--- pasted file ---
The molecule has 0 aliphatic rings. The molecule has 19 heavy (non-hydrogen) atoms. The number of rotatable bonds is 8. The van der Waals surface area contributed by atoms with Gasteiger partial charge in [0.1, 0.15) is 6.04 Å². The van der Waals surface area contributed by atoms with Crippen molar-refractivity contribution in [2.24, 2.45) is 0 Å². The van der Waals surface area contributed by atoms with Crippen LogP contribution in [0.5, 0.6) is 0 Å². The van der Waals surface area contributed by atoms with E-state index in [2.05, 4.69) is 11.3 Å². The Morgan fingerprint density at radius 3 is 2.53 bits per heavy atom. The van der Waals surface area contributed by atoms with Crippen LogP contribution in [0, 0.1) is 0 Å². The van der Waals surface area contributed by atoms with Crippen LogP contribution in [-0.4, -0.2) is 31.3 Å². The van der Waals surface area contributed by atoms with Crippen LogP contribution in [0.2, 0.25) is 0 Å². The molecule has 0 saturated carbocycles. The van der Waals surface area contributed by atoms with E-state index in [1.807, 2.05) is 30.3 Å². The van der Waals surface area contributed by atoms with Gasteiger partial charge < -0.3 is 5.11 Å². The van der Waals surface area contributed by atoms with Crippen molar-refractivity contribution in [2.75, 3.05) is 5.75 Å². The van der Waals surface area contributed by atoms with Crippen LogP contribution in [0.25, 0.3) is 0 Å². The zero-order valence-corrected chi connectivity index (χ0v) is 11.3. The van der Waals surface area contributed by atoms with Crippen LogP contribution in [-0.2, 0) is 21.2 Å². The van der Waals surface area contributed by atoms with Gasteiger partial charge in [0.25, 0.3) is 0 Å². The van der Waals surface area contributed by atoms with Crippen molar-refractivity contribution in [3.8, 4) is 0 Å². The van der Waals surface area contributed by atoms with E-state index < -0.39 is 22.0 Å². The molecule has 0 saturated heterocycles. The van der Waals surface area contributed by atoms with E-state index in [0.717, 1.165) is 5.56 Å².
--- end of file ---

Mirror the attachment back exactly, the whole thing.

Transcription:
The molecule has 0 aliphatic rings. The molecule has 19 heavy (non-hydrogen) atoms. The number of rotatable bonds is 8. The van der Waals surface area contributed by atoms with Gasteiger partial charge in [0.1, 0.15) is 6.04 Å². The van der Waals surface area contributed by atoms with Crippen molar-refractivity contribution in [2.24, 2.45) is 0 Å². The van der Waals surface area contributed by atoms with Crippen LogP contribution in [0.5, 0.6) is 0 Å². The van der Waals surface area contributed by atoms with E-state index in [2.05, 4.69) is 11.3 Å². The Morgan fingerprint density at radius 3 is 2.53 bits per heavy atom. The van der Waals surface area contributed by atoms with Crippen LogP contribution in [0, 0.1) is 0 Å². The van der Waals surface area contributed by atoms with Crippen LogP contribution in [-0.4, -0.2) is 31.3 Å². The van der Waals surface area contributed by atoms with Crippen LogP contribution in [0.2, 0.25) is 0 Å². The molecule has 0 saturated carbocycles. The van der Waals surface area contributed by atoms with E-state index in [1.807, 2.05) is 30.3 Å². The van der Waals surface area contributed by atoms with Gasteiger partial charge < -0.3 is 5.11 Å². The van der Waals surface area contributed by atoms with Crippen molar-refractivity contribution in [2.75, 3.05) is 5.75 Å². The van der Waals surface area contributed by atoms with Crippen LogP contribution in [0.25, 0.3) is 0 Å². The zero-order valence-corrected chi connectivity index (χ0v) is 11.3. The van der Waals surface area contributed by atoms with Crippen LogP contribution in [-0.2, 0) is 21.2 Å². The van der Waals surface area contributed by atoms with Gasteiger partial charge in [0.25, 0.3) is 0 Å². The van der Waals surface area contributed by atoms with Crippen molar-refractivity contribution in [3.8, 4) is 0 Å². The van der Waals surface area contributed by atoms with E-state index < -0.39 is 22.0 Å². The molecule has 0 saturated heterocycles. The van der Waals surface area contributed by atoms with E-state index in [0.717, 1.165) is 5.56 Å².